>The Census Bureau's participation map made quite a splash last week. More than half of Americans (56 percent) had completed their forms by April 5, but there was tremendous variation across the 50 states. Wisconsin topped the list with 69 percent of Wisconsinites sending in their forms. Midwestern states did well across the board with more than two-thirds of Iowans and Minnesotans completing theirs. At the opposite end of the spectrum, less than half the residents of Alaska, Texas, New Mexico, and Louisiana completed theirs; 50 percent of New Yorkers had filled out their forms and 51 percent of D.C. residents.
But what factors might drive census participation? With the help of my colleague Charlotta Mellander, I decided to take a quick look. We examined the correlations between census participation and economic factors, demographic characteristics, and state personality traits. This analysis is based on simple correlations which identify associations between variables but do not specify causality. I also spoke to my colleague and collaborator, the Cambridge University personality psychologist Jason Rentfrow about these results.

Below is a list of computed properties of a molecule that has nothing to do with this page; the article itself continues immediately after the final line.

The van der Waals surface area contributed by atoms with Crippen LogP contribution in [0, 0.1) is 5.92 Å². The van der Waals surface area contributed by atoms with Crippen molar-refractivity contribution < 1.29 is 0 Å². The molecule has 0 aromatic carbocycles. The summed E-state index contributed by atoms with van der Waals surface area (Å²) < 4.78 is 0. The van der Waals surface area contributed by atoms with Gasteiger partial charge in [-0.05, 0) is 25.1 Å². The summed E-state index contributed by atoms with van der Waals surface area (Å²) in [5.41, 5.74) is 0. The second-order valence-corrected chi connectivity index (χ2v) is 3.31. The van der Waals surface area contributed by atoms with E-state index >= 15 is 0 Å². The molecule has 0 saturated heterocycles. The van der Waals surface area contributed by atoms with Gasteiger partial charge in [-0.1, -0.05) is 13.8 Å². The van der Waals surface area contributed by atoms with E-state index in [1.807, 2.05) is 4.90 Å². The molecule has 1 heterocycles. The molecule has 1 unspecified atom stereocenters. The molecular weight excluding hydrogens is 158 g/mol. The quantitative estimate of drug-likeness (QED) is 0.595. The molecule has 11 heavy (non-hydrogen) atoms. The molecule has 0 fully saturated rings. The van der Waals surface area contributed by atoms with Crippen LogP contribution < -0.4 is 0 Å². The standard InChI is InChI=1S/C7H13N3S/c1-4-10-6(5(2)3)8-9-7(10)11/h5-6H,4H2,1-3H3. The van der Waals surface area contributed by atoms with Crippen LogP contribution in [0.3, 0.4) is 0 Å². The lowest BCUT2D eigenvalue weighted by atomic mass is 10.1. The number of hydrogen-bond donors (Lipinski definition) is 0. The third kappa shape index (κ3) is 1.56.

The short answer is that in terms of who fills out census forms, personality is the only thing that seems to matter. We found no correlation between census participation and key economic and demographic variables like income, economic output, education level, or type of jobs. But we found some considerable correlation between states where more people filled out their census forms and three of what psychologists term the Big Five personality types -- especially in states with high concentrations of agreeable people, extroverts, and open-to-experience types.